When U.K. food convenience retailer Co-op began its e-commerce journey in 2019, it had no idea that the partners it was choosing for that journey would help it successfully navigate the COVID-19 pandemic, but they did just that.
Bringg, a delivery and fulfillment cloud platform provider, and Naveo Commerce, developer of the Connected Commerce online grocery platform, had worked to onboard 32 Co-op locations by the end of 2019. By the end of 2020, that number reached 800 out of necessity, and those locations were offering one-hour delivery at a 20% price reduction compared to pre-pandemic delivery services.
“We continue to look for new ways to innovate and expand access to our products, and with our stores located closer to our customers, Co-op is in a unique position to offer on-demand convenience. Our model ensures that our stores are at the heart of the operation to enable fast, easy, on-demand convenience,” said Chris Conway, head of e-commerce at Co-op.
Co-op has started to roll out zero-emission electric vehicles to its fleets with plans to replace its entire fleet by 2025, but the success to the lower cost per delivery is in part due to better route optimization that leads to fewer miles driven.
“Technology innovators have risen to the challenges of last-mile delivery, especially during COVID, to meet customer needs,” said Guy Bloch, CEO of Bringg. “Improving efficiency and minimizing environmental impact are two critical issues business leaders face, and we are thrilled to be able to provide Co-op with a platform that helps address and solve both of these areas. We are excited to collaborate with Co-op to create a smoother delivery handover process and look forward to our continued partnership.”
Daniela Perlmutter, senior vice president of marketing for Bringg, told Modern Shipper the environmental impact of fewer miles driven and the reduction of paper processes are often things retailers don’t factor in when choosing a delivery fulfillment platform.
“That’s where sustainability comes into play because as you do things in a more automated way, you do things with less paper,” she said. “It’s the ability to partner with fleets that are more [geared to being] green fleets and design those fleet deliveries in a sustainable way.”
Bringg, she said, provides that technology stack to make delivery optimization work in a sustainable way. In Co-op’s case, the technology can suggest the delivery be made by walkers in areas where that makes the most sense. It also helps when the business can ship from a store. Ship from store is as much as 30% less carbon emission intensive than shipping from a warehouse, Bringg said.
The technology is able to accommodate local restrictions, such as a service area that only accepts zero-emissions delivery vehicles. E-commerce businesses can’t scale in 2021 without this intelligence, Perlmutter noted.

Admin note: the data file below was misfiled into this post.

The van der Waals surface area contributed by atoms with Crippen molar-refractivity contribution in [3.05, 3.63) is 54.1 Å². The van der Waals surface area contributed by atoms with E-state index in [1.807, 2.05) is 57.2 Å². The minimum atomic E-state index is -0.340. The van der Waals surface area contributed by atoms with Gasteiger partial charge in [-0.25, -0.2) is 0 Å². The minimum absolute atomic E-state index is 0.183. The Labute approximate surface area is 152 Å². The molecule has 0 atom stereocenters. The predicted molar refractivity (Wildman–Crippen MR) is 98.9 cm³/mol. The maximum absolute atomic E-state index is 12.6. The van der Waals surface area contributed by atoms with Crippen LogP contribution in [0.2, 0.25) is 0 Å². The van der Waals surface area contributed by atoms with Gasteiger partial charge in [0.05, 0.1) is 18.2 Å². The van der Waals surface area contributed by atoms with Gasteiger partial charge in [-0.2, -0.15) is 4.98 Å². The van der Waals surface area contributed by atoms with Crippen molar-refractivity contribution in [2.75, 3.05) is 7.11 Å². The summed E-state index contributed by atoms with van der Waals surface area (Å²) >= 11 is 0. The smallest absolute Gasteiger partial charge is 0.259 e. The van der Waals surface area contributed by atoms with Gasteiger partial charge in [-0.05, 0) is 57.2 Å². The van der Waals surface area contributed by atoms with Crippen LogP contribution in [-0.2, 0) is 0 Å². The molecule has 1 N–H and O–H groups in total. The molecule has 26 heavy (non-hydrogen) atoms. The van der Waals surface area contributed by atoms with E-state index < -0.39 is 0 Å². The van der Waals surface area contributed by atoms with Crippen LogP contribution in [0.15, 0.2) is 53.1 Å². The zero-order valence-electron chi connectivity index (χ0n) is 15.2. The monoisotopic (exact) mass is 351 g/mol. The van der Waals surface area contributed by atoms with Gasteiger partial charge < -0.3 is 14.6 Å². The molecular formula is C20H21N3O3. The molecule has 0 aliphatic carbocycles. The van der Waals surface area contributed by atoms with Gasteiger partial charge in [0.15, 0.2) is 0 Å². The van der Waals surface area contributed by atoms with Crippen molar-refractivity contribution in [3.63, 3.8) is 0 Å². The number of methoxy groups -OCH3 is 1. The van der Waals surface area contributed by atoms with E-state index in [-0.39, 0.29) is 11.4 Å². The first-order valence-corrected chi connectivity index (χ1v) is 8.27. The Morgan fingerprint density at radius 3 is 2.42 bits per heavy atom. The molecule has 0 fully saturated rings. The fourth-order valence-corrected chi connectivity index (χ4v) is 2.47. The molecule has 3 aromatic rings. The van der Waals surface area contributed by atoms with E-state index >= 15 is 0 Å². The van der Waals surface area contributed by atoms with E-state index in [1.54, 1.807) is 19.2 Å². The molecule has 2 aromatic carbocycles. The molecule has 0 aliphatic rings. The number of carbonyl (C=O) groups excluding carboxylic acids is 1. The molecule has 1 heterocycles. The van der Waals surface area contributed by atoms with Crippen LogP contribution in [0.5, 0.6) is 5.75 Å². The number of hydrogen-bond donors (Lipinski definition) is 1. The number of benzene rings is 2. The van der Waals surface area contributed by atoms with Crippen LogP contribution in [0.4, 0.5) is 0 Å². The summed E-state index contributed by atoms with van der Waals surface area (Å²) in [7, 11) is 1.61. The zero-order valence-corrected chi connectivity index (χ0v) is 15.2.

In the case of Co-op, “they’ve taken sustainability as a fundamental basis of how they do business,” Perlmutter said. Co-op grew e-commerce sales twentyfold in 2020.
“I believe that sustainability has to be part of a company’s mission and vision,” Perlmutter added. “The technology has to serve the sustainability.
“Sustainability is not a single play — it’s very easy to go first and talk about electric vehicles because it’s what we see up front,” she added, “but sustainability has so many facets, which is why I think it goes back to the omnichannel experience. You need the consumer to be aware of it and choose a sustainable [delivery] method. You need retailers to batch orders together to help with this. If they do, you’re able … to send full truckloads and optimize the capacity. You have fewer trucks on the road and less carbon emissions.”
If consumers are aware of the option to batch orders by delaying delivery a day or two, they are more willing to opt in for a more sustainable delivery program, Perlmutter said.
All of this is only possible with technology that manages all aspects of a delivery program, though.
“The number of variables and factors that you need to take into consideration for delivery, whether it is the type of vehicle, the driver, the urban regulations, the address of customers, the value, the profile of the customer, [makes technology a must],” Perlmutter noted.
On-demand and last-mile delivery is only part of the omnichannel experience, Perlmutter said. “The consumer needs to know that when they shop, when will their purchase be delivered and can it be tracked from start to end,” she said.
In the case of Co-op, the combination of Bringg and Naveo has allowed the retailer to grow its e-commerce business quickly — and to have done so successfully. In post-purchase surveys, Perlmutter said Co-op’s customers have given it an 89.3 rating, meaning nearly nine out of 10 customers have been satisfied with the service.
And that was no small task as Co-op runs its own internal fleet but also works with four additional delivery fleets, creating additional complexities in managing the process.
“All those factors put together, if you don’t do it with technology [it’s not possible],” Perlmutter said.